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Syracuse Columbus Circle Working Group set to Begin Shaping New Future for Controversial Monument

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A diverse group of nearly two dozen people will begin meeting later this month to make recommendations to Mayor Ben Walsh regarding the future of Columbus Circle.  Two members of the group share their perspectives and challenges the members must overcome.  

Father David McCallum brings a uniquely personal perspective to the conversation, which includes shared experiences of discrimination.  Italian Americans say the statue of Christopher Columbus represents their rise from oppression as immigrants, and indigenous peoples who say it stands for their own enslavement and persecution under Columbus.

“I appreciate and in fact hold a lot of these tensions between the various view that are being expressed, first of all because I’m half Sicilian and my ow Sicilian grandmother, when she arrived in the United States in 1902, experienced discrimination and bias.”

At the same time, he says as a Jesuit priest, there’s a complicated history with indigenous peoples.

“As I’ve come to know the Onondaga, I’ve been very moved by friendship most of all, but to see through their eyes and understand the experience of colonization and evangelization by the church from their perspective.  And I would say that’s radically shifted my point of view.”

McCallum says coming to terms with all of this wasn’t easy.  He says he had to let go of his attachments of seeing Jesuits in a heroic light, and feels some responsibility for the church’s history of forcing Christianity upon native peoples.  He says the group will be successful if others in group bring this same introspection, openness, and willingness to form relationships.

“Unless there is a sense of mutual trust and respect developed amongst the members of the group, it’s very difficult to achieve anything great that will be satisfying to the whole group and to those represented.”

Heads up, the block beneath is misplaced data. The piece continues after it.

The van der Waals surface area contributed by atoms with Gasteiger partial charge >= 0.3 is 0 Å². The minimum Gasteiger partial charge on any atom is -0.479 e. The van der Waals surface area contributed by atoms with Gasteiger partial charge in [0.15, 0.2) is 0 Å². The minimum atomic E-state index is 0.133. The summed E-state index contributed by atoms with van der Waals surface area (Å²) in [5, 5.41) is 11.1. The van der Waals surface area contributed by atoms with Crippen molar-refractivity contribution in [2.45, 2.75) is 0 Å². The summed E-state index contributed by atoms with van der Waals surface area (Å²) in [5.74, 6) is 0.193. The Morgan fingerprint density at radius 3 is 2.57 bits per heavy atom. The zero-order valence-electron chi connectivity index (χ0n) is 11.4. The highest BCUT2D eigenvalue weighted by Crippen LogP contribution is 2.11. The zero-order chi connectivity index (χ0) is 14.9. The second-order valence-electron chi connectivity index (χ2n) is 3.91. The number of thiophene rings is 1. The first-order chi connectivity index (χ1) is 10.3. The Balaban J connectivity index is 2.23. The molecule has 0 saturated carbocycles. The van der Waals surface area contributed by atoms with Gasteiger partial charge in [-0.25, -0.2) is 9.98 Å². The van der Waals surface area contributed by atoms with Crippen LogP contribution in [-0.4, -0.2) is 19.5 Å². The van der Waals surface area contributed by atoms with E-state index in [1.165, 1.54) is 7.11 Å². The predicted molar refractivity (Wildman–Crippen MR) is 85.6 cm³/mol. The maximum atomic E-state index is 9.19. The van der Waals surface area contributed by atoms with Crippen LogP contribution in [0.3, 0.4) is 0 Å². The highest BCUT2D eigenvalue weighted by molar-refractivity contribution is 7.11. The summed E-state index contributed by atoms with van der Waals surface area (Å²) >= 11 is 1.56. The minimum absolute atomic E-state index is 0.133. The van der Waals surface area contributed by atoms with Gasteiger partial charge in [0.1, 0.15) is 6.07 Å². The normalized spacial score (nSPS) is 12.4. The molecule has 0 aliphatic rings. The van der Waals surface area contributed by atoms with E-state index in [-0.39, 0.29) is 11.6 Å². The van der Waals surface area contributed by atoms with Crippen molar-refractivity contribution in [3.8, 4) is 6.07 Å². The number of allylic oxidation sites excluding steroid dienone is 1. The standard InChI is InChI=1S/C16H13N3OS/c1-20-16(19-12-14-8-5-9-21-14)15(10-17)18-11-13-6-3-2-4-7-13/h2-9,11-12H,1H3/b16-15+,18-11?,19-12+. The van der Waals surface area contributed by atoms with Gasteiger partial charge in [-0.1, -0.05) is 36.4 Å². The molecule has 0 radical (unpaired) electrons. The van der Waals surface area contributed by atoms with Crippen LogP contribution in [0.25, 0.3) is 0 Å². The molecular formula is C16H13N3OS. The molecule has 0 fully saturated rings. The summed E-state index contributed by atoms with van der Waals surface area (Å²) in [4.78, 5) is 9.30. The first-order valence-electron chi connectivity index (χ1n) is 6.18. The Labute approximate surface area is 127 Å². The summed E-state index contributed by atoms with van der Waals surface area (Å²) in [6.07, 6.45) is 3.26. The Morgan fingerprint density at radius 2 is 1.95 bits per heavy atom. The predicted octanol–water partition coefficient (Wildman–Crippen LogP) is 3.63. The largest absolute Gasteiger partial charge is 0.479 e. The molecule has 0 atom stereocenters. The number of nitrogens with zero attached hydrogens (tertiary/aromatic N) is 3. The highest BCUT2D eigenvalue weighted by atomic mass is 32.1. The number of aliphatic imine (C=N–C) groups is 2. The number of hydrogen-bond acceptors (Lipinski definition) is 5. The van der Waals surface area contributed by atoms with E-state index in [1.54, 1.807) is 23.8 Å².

McCallum, who’s also vice president of mission integration and development at Le Moyne College, hopes a decision isn’t made too abruptly, because it will undermine an ideal outcome for all involved.  History, of course, is central to the conversation, so the Onondaga Historical Association will be at the table.  Executive director Gregg Tripoli says he doesn’t see the OHA as a stakeholder.

 “I do think that we have a role to play to provide the substantiated historical perspective to cut through the unsubstantiated inflammatory rhetoric that may be fogging up some of the actual issues.”

Tripoli says in the debate over this statue and others, it’s important to remember that people of historical significance won’t be dismissed or forgotten.

“Columbus, for example; his place in history is pretty well established and has been for hundreds of years.  There’s no question from a historical perspective that he’s a game-changer, that he changed the world.”

But he says there’s a difference between having a place in history and honoring them.

“Once you know more about these particular individuals and their actual contribution to history - and we do learn more about these folks as time goes on - the question becomes whether that individual, that character, that event should be glorified in a statue.”

The mayor has said the status quo in Columbus Circle is not acceptable, and is looking to the group for recommendations to create an all-season education and learning site.